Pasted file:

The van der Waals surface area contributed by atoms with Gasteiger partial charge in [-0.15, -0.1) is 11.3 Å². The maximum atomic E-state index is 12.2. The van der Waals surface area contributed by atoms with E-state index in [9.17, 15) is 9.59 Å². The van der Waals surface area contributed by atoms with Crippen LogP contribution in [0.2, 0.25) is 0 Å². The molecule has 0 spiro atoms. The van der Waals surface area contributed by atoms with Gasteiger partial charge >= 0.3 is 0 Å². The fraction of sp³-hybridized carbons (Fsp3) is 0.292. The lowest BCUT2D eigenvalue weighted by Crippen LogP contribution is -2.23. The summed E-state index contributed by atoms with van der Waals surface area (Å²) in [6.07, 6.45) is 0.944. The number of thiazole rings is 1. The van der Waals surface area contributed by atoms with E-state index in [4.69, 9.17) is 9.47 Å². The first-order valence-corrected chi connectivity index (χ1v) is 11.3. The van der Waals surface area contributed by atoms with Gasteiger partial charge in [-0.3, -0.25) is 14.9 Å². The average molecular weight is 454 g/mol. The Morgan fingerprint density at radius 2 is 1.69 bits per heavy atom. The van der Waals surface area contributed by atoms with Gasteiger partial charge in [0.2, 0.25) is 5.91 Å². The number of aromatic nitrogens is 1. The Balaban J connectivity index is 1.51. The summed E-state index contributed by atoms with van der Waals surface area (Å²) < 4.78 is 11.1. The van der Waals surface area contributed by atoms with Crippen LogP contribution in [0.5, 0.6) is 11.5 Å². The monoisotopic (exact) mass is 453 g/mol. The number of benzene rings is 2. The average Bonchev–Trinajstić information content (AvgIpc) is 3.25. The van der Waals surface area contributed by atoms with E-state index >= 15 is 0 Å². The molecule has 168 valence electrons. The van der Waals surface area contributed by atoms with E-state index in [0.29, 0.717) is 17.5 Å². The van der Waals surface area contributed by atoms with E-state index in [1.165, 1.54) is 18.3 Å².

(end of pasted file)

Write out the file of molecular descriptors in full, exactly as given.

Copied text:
The van der Waals surface area contributed by atoms with Gasteiger partial charge in [-0.15, -0.1) is 11.3 Å². The maximum atomic E-state index is 12.2. The van der Waals surface area contributed by atoms with E-state index in [9.17, 15) is 9.59 Å². The van der Waals surface area contributed by atoms with Crippen LogP contribution in [0.2, 0.25) is 0 Å². The molecule has 0 spiro atoms. The van der Waals surface area contributed by atoms with Gasteiger partial charge >= 0.3 is 0 Å². The fraction of sp³-hybridized carbons (Fsp3) is 0.292. The lowest BCUT2D eigenvalue weighted by Crippen LogP contribution is -2.23. The summed E-state index contributed by atoms with van der Waals surface area (Å²) in [6.07, 6.45) is 0.944. The number of thiazole rings is 1. The van der Waals surface area contributed by atoms with E-state index in [4.69, 9.17) is 9.47 Å². The first-order valence-corrected chi connectivity index (χ1v) is 11.3. The van der Waals surface area contributed by atoms with Gasteiger partial charge in [-0.3, -0.25) is 14.9 Å². The average molecular weight is 454 g/mol. The Morgan fingerprint density at radius 2 is 1.69 bits per heavy atom. The van der Waals surface area contributed by atoms with Gasteiger partial charge in [0.2, 0.25) is 5.91 Å². The number of aromatic nitrogens is 1. The Balaban J connectivity index is 1.51. The summed E-state index contributed by atoms with van der Waals surface area (Å²) < 4.78 is 11.1. The van der Waals surface area contributed by atoms with Crippen LogP contribution in [0.5, 0.6) is 11.5 Å². The monoisotopic (exact) mass is 453 g/mol. The number of benzene rings is 2. The average Bonchev–Trinajstić information content (AvgIpc) is 3.25. The van der Waals surface area contributed by atoms with E-state index >= 15 is 0 Å². The molecule has 168 valence electrons. The van der Waals surface area contributed by atoms with E-state index in [0.29, 0.717) is 17.5 Å². The van der Waals surface area contributed by atoms with E-state index in [1.165, 1.54) is 18.3 Å².